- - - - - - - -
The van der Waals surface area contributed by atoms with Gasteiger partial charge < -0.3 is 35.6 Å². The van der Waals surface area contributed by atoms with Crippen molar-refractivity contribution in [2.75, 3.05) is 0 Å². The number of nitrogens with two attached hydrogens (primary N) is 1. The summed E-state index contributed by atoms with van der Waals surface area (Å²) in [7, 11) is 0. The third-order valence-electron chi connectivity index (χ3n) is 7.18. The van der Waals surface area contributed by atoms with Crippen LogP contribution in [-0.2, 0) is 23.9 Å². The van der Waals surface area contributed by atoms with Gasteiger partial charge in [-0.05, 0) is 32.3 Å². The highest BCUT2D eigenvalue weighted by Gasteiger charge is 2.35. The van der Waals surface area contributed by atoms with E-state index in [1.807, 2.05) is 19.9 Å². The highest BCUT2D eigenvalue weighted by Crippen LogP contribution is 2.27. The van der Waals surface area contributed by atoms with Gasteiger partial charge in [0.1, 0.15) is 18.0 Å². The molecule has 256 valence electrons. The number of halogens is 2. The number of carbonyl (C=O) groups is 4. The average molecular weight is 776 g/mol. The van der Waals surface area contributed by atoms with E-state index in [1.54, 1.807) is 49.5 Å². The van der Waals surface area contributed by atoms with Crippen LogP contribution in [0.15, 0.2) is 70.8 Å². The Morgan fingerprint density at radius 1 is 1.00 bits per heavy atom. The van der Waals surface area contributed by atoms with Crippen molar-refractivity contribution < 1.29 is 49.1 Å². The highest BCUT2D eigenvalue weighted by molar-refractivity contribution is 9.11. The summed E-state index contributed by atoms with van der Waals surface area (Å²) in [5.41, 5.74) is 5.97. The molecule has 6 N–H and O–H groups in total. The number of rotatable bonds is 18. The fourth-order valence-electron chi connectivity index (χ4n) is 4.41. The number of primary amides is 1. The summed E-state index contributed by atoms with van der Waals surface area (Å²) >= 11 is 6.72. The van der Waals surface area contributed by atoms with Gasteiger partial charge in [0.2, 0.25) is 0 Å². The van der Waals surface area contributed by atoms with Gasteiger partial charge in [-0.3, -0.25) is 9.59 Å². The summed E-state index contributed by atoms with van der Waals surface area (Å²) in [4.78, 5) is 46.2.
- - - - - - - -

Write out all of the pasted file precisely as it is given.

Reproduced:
The van der Waals surface area contributed by atoms with Gasteiger partial charge < -0.3 is 35.6 Å². The van der Waals surface area contributed by atoms with Crippen molar-refractivity contribution in [2.75, 3.05) is 0 Å². The number of nitrogens with two attached hydrogens (primary N) is 1. The summed E-state index contributed by atoms with van der Waals surface area (Å²) in [7, 11) is 0. The third-order valence-electron chi connectivity index (χ3n) is 7.18. The van der Waals surface area contributed by atoms with Crippen LogP contribution in [-0.2, 0) is 23.9 Å². The van der Waals surface area contributed by atoms with Gasteiger partial charge in [-0.05, 0) is 32.3 Å². The highest BCUT2D eigenvalue weighted by Gasteiger charge is 2.35. The van der Waals surface area contributed by atoms with E-state index in [1.807, 2.05) is 19.9 Å². The highest BCUT2D eigenvalue weighted by Crippen LogP contribution is 2.27. The van der Waals surface area contributed by atoms with Gasteiger partial charge in [0.1, 0.15) is 18.0 Å². The molecule has 256 valence electrons. The number of halogens is 2. The number of carbonyl (C=O) groups is 4. The average molecular weight is 776 g/mol. The van der Waals surface area contributed by atoms with E-state index in [1.54, 1.807) is 49.5 Å². The van der Waals surface area contributed by atoms with Crippen LogP contribution in [0.15, 0.2) is 70.8 Å². The Morgan fingerprint density at radius 1 is 1.00 bits per heavy atom. The van der Waals surface area contributed by atoms with Crippen molar-refractivity contribution < 1.29 is 49.1 Å². The highest BCUT2D eigenvalue weighted by molar-refractivity contribution is 9.11. The summed E-state index contributed by atoms with van der Waals surface area (Å²) in [5.41, 5.74) is 5.97. The molecule has 6 N–H and O–H groups in total. The number of rotatable bonds is 18. The fourth-order valence-electron chi connectivity index (χ4n) is 4.41. The number of primary amides is 1. The summed E-state index contributed by atoms with van der Waals surface area (Å²) >= 11 is 6.72. The van der Waals surface area contributed by atoms with Gasteiger partial charge in [0.2, 0.25) is 0 Å². The van der Waals surface area contributed by atoms with Gasteiger partial charge in [-0.3, -0.25) is 9.59 Å². The summed E-state index contributed by atoms with van der Waals surface area (Å²) in [4.78, 5) is 46.2.